This essay by Kestrel member Elisa Campbell was originally printed online on The Amherst Current blog on Nov. 11, 2021.
I’ve lived in Amherst a bit over 50 years, and all that time I have loved the views of “mountains” and fields and woods, and the fact I could go into many of those places to walk, and look, and photograph, and feel peace.
When I moved here, I discovered the Amherst College campus and woods. I was renting a room in a house in the center of town, and as soon as I had settled in, I walked into and through town – and discovered the view from the Amherst College campus of the Mount Holyoke Range (I had no idea then what it was called) and fell in love. I had just spent two years in Illinois, and was hungry for land that went up and down, with trees and rocks.
Over the next 10 years, I moved to various apartments and found other beautiful places I could walk to. When I lived in Puffton Village I enjoyed the Mill River area, and frequently walked across North Pleasant Street and up the farm road of what is now Simple Gifts Farm. These days, when I buy food there, I am pleased to see familiar buildings and the information inside the store about the history of the farm – and certainly no one who works there knows that long before they were born, maybe before their parents were born, I was walking the property and enjoying the sweeping views.
I came to Amherst to be a graduate student in the English Department at UMass; I did that, and enjoyed it. But my interest in graduate studies gradually was swamped by my love for the wild and wonderful world around us, and I devoted a lot of time and energy to environmental work. I finished my degree but I was not devoted to pursuing professional jobs wherever they might be. I used to joke that my search area for jobs extended from South Hadley to Hanover, NH. As it turned out, I got a job at UMass and stayed in Amherst – and I’m glad. I could so easily have ended up somewhere else, somewhere far less wonderful.
I now live in a condo off Old Farm Road. It was the only place I could possibly afford, with help for the down payment from my mother, when the real estate flurry of the 1980s forced me to move. Thank goodness.
I’ve always been glad that Amherst has invested in purchasing conservation areas and making trails to connect them. The state also invested in protecting land, especially on the Mount Holyoke Range and at nearby Quabbin Reservoir. About 30 years ago the state invested in a Rail Trail that crosses Amherst. I knew that, on what we then called Columbus Day weekend, I did not have to join the traffic on Route 2; I could enjoy foliage by walking the trails in Lawrence Swamp or take in the views from Rattlesnake Knob on the Range.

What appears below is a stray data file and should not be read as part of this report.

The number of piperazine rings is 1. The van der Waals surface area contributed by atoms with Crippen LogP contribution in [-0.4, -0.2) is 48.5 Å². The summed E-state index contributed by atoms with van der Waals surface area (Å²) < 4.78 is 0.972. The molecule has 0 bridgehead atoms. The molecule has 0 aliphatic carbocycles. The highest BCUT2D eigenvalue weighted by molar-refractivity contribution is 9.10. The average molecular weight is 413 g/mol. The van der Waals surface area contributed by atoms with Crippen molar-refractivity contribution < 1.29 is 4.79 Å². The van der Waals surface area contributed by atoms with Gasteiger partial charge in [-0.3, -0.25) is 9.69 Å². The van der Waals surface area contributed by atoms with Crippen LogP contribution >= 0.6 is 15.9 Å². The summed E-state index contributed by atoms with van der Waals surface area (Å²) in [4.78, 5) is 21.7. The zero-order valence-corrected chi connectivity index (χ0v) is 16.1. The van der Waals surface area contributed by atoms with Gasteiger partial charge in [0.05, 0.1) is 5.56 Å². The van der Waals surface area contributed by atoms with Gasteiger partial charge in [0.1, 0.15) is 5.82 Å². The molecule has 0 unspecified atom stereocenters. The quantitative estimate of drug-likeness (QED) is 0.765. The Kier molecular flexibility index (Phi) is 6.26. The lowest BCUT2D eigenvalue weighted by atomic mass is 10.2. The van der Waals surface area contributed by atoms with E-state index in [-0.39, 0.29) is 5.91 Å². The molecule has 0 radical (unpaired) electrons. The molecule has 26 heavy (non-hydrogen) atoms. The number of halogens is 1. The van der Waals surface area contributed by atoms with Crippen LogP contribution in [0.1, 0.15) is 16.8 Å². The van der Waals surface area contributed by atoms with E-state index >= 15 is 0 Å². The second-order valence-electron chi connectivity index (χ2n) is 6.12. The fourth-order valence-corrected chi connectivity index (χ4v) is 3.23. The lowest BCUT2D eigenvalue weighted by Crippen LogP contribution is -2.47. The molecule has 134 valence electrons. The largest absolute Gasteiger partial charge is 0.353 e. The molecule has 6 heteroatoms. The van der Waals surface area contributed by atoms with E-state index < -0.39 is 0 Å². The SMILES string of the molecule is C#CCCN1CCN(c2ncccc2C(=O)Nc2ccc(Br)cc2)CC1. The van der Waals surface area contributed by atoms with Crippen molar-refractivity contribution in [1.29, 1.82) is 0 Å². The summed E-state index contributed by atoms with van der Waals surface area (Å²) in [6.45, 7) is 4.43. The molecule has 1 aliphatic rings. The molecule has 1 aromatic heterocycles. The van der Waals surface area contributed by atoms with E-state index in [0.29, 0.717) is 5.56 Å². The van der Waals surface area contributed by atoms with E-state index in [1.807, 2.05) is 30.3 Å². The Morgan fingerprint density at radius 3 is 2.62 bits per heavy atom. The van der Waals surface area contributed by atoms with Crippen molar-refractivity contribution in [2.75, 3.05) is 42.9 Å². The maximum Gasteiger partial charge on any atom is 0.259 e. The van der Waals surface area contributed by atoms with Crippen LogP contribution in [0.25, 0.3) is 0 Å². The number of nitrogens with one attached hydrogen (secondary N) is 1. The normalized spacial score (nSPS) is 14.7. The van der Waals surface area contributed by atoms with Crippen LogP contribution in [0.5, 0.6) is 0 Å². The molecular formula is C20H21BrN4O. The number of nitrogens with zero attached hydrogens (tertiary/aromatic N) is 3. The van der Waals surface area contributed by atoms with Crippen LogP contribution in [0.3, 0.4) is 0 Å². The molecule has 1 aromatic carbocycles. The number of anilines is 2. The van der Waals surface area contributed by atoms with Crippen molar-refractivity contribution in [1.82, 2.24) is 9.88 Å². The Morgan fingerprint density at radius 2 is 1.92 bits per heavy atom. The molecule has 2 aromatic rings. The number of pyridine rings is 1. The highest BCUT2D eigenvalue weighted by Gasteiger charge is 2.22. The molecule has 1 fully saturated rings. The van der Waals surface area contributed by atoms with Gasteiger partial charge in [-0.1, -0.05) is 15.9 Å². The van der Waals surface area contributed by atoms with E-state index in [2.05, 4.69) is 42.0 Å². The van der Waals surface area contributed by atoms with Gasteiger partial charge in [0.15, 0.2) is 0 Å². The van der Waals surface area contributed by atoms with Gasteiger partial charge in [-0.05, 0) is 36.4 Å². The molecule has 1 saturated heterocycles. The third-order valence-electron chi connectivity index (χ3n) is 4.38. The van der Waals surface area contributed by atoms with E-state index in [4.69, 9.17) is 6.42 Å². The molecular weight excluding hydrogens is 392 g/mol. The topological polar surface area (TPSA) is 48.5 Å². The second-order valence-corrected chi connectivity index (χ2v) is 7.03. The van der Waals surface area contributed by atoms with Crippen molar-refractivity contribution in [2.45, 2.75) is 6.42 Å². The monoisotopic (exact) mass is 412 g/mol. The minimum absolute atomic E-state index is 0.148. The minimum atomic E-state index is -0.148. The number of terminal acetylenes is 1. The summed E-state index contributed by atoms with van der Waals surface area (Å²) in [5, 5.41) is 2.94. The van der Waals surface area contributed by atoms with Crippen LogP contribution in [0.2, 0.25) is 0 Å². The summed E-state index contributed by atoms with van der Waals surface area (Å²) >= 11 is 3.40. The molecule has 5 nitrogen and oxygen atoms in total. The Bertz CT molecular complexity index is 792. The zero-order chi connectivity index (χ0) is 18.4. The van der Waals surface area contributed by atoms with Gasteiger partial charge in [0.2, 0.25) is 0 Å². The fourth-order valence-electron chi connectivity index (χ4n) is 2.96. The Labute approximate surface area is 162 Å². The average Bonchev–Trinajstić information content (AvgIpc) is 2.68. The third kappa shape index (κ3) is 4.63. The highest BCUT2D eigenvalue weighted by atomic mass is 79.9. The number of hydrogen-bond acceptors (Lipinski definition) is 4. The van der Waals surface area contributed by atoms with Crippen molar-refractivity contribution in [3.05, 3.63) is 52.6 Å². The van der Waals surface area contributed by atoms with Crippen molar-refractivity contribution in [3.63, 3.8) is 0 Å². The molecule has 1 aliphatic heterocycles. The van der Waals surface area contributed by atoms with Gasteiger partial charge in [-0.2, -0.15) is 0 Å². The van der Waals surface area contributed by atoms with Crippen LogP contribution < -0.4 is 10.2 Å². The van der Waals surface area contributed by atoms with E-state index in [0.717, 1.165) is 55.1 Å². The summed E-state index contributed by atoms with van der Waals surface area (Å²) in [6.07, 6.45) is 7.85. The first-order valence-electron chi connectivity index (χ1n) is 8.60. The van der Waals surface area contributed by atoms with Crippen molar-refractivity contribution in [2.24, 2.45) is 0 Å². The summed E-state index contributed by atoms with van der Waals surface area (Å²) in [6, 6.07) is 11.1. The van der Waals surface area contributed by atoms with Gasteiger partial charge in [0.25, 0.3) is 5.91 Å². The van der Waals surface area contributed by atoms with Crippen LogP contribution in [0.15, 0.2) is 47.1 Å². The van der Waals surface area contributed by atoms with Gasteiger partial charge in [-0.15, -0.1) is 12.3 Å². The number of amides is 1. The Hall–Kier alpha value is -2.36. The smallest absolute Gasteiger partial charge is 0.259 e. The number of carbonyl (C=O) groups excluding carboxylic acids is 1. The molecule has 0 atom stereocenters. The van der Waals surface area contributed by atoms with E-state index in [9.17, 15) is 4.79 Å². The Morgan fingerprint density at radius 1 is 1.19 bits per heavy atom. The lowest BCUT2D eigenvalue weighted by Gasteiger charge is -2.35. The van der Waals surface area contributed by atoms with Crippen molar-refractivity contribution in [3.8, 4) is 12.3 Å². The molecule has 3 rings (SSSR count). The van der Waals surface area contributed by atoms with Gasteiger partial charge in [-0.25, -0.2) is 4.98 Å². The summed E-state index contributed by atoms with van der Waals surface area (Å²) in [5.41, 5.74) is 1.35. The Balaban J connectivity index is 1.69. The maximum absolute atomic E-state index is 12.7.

I learned to cross-country ski across the athletic fields of our high school, middle school, and Wildwood, then in the Amherst College woods. When I moved to my condo I skied on ties of the old railroad tracks that have now become the Rail Trail, or on other relatively flat areas in town (I never got good enough to ski on the Range, but other people certainly did). I could enjoy the sparkling water of the Mill River or Fort River. More than once during the spring runoff, I kayaked with friends on the Fort River from Stanley Street to just into Hadley beyond the Hickory Ridge golf course. I felt lucky to live here.
Now, during the pandemic and (we hope) its decline, I feel even luckier. When we were seriously socially isolating, I could walk out my door and head in one of three different directions to walk to conservation areas or access points for the Rail Trail. I paid more attention to the natural places right around me. Even little Gull Pond has turtles, ducks, muskrats, beavers; once even an osprey! Neighbors have seen an otter. The sky above Wentworth Farm Conservation Area is always beautiful and the pond reflects it in fascinating ways. If I was willing to drive, within 10 or 20 minutes I could be at other wonderful natural places, including the eastern parts of the Mount Holyoke Range, Amethyst Brook in Amherst, Buffam Brook in Pelham, or Mount Warner in Hadley. I found profound peace in being in these places, learning more about the plants that grow there, marveling at the light in the woods or reflecting on the surface of ponds or open swamps. I fell in love with the Eastern Painted Turtles near the Rail Trail, took photos of them every time I could, and worked on watercolor paintings from those photos
I’m not alone in this luck; almost everyone who lives in Amherst is within a reasonable walk of a conservation area, a short drive to one, or a bus ride to some (such as the Mount Holyoke Range headquarters on Route 116). The addition of the former Hickory Ridge golf course, although not yet formalized, is wonderful. I encourage everyone to explore; don’t just run or bike for exercise but check out the wildlife. Pay attention to the plants, and begin to learn “who is who” among them, how they change during the seasons. Notice the birds eating berries, and figure out which birds each which berries and when. Let’s rejoice in the abundance of life around us and the benefits of gratitude.
(Top featured photo: Mt. Norwottuck from Hickory Ridge by Elisa Campbell.)